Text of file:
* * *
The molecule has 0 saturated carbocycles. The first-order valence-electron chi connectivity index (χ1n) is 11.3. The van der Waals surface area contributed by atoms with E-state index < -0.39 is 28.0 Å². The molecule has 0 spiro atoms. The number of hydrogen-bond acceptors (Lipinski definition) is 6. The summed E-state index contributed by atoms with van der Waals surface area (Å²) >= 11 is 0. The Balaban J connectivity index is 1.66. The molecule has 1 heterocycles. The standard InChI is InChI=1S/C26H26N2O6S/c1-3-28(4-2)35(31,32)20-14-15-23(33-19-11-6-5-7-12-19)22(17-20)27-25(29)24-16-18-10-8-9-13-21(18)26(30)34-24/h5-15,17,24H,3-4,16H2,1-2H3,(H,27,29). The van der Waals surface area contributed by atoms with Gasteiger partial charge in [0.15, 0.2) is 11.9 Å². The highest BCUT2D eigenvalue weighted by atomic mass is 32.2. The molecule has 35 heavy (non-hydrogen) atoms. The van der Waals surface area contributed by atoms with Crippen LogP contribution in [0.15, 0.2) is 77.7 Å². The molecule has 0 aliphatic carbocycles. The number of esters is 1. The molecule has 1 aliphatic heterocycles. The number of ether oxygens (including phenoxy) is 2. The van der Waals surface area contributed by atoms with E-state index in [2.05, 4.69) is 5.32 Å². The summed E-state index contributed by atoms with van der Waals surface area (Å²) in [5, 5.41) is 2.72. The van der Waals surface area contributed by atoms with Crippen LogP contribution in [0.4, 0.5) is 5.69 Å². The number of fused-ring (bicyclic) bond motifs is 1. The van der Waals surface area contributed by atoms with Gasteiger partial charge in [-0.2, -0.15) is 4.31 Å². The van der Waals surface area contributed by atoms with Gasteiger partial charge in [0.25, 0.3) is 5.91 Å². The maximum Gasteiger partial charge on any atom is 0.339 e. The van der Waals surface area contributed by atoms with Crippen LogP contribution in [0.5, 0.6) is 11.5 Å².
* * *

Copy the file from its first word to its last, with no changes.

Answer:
The molecule has 0 saturated carbocycles. The first-order valence-electron chi connectivity index (χ1n) is 11.3. The van der Waals surface area contributed by atoms with E-state index < -0.39 is 28.0 Å². The molecule has 0 spiro atoms. The number of hydrogen-bond acceptors (Lipinski definition) is 6. The summed E-state index contributed by atoms with van der Waals surface area (Å²) >= 11 is 0. The Balaban J connectivity index is 1.66. The molecule has 1 heterocycles. The standard InChI is InChI=1S/C26H26N2O6S/c1-3-28(4-2)35(31,32)20-14-15-23(33-19-11-6-5-7-12-19)22(17-20)27-25(29)24-16-18-10-8-9-13-21(18)26(30)34-24/h5-15,17,24H,3-4,16H2,1-2H3,(H,27,29). The van der Waals surface area contributed by atoms with Gasteiger partial charge in [0.15, 0.2) is 11.9 Å². The highest BCUT2D eigenvalue weighted by atomic mass is 32.2. The molecule has 35 heavy (non-hydrogen) atoms. The van der Waals surface area contributed by atoms with Crippen LogP contribution in [0.15, 0.2) is 77.7 Å². The molecule has 0 aliphatic carbocycles. The number of esters is 1. The molecule has 1 aliphatic heterocycles. The number of ether oxygens (including phenoxy) is 2. The van der Waals surface area contributed by atoms with E-state index in [2.05, 4.69) is 5.32 Å². The summed E-state index contributed by atoms with van der Waals surface area (Å²) in [5, 5.41) is 2.72. The van der Waals surface area contributed by atoms with Crippen LogP contribution in [0.4, 0.5) is 5.69 Å². The number of fused-ring (bicyclic) bond motifs is 1. The van der Waals surface area contributed by atoms with Gasteiger partial charge in [-0.2, -0.15) is 4.31 Å². The van der Waals surface area contributed by atoms with Gasteiger partial charge in [0.25, 0.3) is 5.91 Å². The maximum Gasteiger partial charge on any atom is 0.339 e. The van der Waals surface area contributed by atoms with Crippen LogP contribution in [0.5, 0.6) is 11.5 Å².